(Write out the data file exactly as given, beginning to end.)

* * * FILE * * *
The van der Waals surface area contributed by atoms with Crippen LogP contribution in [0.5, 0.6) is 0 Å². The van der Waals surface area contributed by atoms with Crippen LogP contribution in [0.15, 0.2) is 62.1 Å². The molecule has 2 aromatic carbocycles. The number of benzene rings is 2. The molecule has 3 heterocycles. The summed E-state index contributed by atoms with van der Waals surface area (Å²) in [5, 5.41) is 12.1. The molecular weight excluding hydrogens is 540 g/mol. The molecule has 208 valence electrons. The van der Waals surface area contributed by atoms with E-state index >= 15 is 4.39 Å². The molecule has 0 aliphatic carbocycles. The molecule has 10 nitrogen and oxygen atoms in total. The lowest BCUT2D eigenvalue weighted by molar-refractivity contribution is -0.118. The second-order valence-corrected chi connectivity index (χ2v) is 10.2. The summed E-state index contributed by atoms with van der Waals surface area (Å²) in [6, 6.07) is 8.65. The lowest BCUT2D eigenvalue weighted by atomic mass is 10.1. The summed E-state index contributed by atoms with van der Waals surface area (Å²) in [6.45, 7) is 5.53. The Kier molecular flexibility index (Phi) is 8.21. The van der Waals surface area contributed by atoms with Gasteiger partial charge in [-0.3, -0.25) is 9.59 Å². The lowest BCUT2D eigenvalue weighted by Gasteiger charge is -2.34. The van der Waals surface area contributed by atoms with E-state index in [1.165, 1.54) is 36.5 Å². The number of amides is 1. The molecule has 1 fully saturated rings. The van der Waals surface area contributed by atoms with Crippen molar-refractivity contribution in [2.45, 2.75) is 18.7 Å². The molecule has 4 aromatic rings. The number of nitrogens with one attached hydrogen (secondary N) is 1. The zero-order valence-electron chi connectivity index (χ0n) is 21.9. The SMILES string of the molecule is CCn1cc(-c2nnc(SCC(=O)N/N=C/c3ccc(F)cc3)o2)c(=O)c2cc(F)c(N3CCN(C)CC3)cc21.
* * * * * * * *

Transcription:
The van der Waals surface area contributed by atoms with Crippen LogP contribution in [0.5, 0.6) is 0 Å². The van der Waals surface area contributed by atoms with Crippen LogP contribution in [0.15, 0.2) is 62.1 Å². The molecule has 2 aromatic carbocycles. The number of benzene rings is 2. The molecule has 3 heterocycles. The summed E-state index contributed by atoms with van der Waals surface area (Å²) in [5, 5.41) is 12.1. The molecular weight excluding hydrogens is 540 g/mol. The molecule has 208 valence electrons. The van der Waals surface area contributed by atoms with E-state index >= 15 is 4.39 Å². The molecule has 0 aliphatic carbocycles. The molecule has 10 nitrogen and oxygen atoms in total. The lowest BCUT2D eigenvalue weighted by molar-refractivity contribution is -0.118. The second-order valence-corrected chi connectivity index (χ2v) is 10.2. The summed E-state index contributed by atoms with van der Waals surface area (Å²) in [6, 6.07) is 8.65. The lowest BCUT2D eigenvalue weighted by atomic mass is 10.1. The summed E-state index contributed by atoms with van der Waals surface area (Å²) in [6.45, 7) is 5.53. The Kier molecular flexibility index (Phi) is 8.21. The van der Waals surface area contributed by atoms with Gasteiger partial charge in [-0.3, -0.25) is 9.59 Å². The lowest BCUT2D eigenvalue weighted by Gasteiger charge is -2.34. The van der Waals surface area contributed by atoms with E-state index in [1.165, 1.54) is 36.5 Å². The number of amides is 1. The molecule has 1 fully saturated rings. The van der Waals surface area contributed by atoms with Crippen molar-refractivity contribution in [2.45, 2.75) is 18.7 Å². The molecule has 4 aromatic rings. The number of nitrogens with one attached hydrogen (secondary N) is 1. The zero-order valence-electron chi connectivity index (χ0n) is 21.9. The SMILES string of the molecule is CCn1cc(-c2nnc(SCC(=O)N/N=C/c3ccc(F)cc3)o2)c(=O)c2cc(F)c(N3CCN(C)CC3)cc21.